Mark All Read Notifications

    U. S. Trade Policy

    “The Mission Of The American Desk Will Be To Protect The Economic Interests Of The American Worker, And The National Interests Of The United States. It’s Going To Be America First.” – Donald J. Trump

    The 'Border Adjustable' Tax Plan

    The plan would radically change the structure of business taxation by imposing a 20 percent tax on all imports and providing a special exemption for all export-related income. This approach, known as "border adjustability," is part of the plan to create a "destination-based cash flow tax" (DBCFT).

    For the measure

    Ways and Means Committee Chairman Kevin Brady (R-TX): “For decades, American companies, large and small, have been competing with one hand tied behind their backs thanks to our unfair, outdated tax code. American jobs are being lost to foreign countries and U.S. companies are urged to move their manufacturing plants, new technologies and headquarters overseas. Whole communities have been devastated as good-paying jobs continue to leave the U.S.

    Today, “Made in America’ products and services are at a tax disadvantage here in America and around the globe. That’s because foreign competitors like China, Europe, Mexico and Canada all adjust their taxes at their borders – adding taxes to American-made products and taking taxes off their own. Because America doesn’t border adjust, we lose both here and abroad.

    Shockingly, this means Chinese steel is cheaper here in the U.S. than American steel. Mexican beef and autos are cheaper than American beef and autos. Foreign oil is cheaper than American oil. This tax disadvantage on “Made in America” products and services can easily exceed 20 percent – destroying true competition. Worse, it often means the best location for a U.S. company to sell to America is overseas. Why accept such an unfair and job-killing tax code?"

    "House Republicans are going bold in business tax reform. We vault America back into the world lead by moving from the current income tax based on where companies produce to a simpler cash-flow tax based on where company products are consumed.

    We are also proposing the lowest tax rates on local businesses in modern history, permanent repeal of the AMT and death tax and the first-ever immediate write off of all new investment in buildings, equipment, software and technology.

    And while it’s new to America, border-adjustability is used throughout the world to give our foreign competitors a big advantage over the U.S. We match them, not with a hidden VAT, but with a simpler, smarter cash-flow tax.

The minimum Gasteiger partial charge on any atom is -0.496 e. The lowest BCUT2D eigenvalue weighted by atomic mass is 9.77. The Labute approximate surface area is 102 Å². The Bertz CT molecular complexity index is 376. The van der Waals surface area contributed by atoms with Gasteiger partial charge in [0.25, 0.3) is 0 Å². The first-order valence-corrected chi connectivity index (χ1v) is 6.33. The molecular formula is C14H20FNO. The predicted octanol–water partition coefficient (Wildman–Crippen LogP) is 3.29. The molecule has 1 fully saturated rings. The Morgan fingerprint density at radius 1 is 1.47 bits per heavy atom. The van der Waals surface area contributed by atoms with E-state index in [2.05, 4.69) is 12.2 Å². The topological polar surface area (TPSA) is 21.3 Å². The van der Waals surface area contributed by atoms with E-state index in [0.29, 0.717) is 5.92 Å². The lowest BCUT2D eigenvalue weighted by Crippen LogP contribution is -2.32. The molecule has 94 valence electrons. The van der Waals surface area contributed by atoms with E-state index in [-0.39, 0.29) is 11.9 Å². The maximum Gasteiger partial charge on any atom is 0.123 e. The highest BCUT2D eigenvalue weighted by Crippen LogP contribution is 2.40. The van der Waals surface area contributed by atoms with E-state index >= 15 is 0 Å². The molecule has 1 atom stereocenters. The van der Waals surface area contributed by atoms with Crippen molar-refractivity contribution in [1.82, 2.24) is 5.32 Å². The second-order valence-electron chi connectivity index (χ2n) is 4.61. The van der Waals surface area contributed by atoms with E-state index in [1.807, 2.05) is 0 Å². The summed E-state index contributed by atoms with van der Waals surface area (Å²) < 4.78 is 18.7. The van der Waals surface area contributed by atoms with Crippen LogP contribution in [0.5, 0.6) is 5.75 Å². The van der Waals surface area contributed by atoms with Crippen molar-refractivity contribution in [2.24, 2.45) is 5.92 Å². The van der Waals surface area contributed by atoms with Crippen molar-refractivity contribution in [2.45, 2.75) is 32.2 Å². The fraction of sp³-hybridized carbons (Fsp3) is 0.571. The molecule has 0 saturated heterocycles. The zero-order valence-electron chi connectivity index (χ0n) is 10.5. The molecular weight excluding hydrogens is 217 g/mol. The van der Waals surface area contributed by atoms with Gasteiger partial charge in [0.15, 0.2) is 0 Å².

Understandably, some companies that import a lot of foreign products have concerns. Taxing equally foreign and “Made in America” products is a big change. I’m confident, though, because in more than 100 cases worldwide when border-adjusted taxes were enacted by our foreign competitors, the value of currency adjusted efficiently, lowering the costs of imports and keeping prices low for consumers.

    It’s time to finally end the tax on “Made in America.”

    (Rep. Pascrell Press Release)

    Opposed

    Sander Levin (D-MI): The Republican blueprint would slash the domestic corporate income tax rate to 20%, allow for immediate expensing for investments, and reduce the small business income tax rate to 25%. It would also shift the current system to a territorial system of taxing foreign income of U.S. multinationals without any word on how the U.S. would protect itself against base erosion. Layered on top of the rate reduction and a move to a territorial system is an adoption of 'a destination-basis tax system,' which would be achieved by providing for border adjustments exempting exports and taxing imports. Indeed, what the Republicans have included here is a key feature of a VAT, except that the blueprint goes through pains to insist such proposal is not a VAT. Instead, they refer to it as a shift to a consumption-based tax system, with no detail of what that consumption-based tax system looks like, and no detail of how that system would impact consumers and businesses.

    "The border tax adjustment would work by denying US companies their current ability to deduct import costs from their taxable income, meaning companies selling imported products would effectively be taxed on the full value of the sale rather than just the profit. Export revenues, meanwhile, would be excluded from company tax bases, giving net exporters the equivalent of a subsidy that would make them big beneficiaries of the change." - Financial Times

    "...the DBCFT would impose a flat 20 percent tax only on earnings from sales of output consumed within the United States... It gets complicated, but the upshot is that the cost of imported supplies would no longer be deductible from taxable income, while all revenue from exports would be. This would be a huge incentive to import less and export more, significant change indeed for an economy deeply dependent on global supply chains." - Washington Post

    "Even though it’s economically similar to, and probably better than, the value-added taxes (VATs) many other countries use, it may be illegal under World Trade Organization rules. An international clash over taxes is something the world can ill afford when protectionist sentiment is already running high. ...The controversy is over whether border adjustability discriminates against trade partners. ...the WTO operates not according to economics but trade treaties, which generally treat tax exemptions on exports as illegal unless they are consumption taxes, such as the VAT. ...the U.S. has lost similar disputes before. In 1971 it introduced a tax break for exporters that, despite several revamps, the WTO ruled illegal in 2002." - Wall Street Journal

    Your browser appears to not support JavaScript.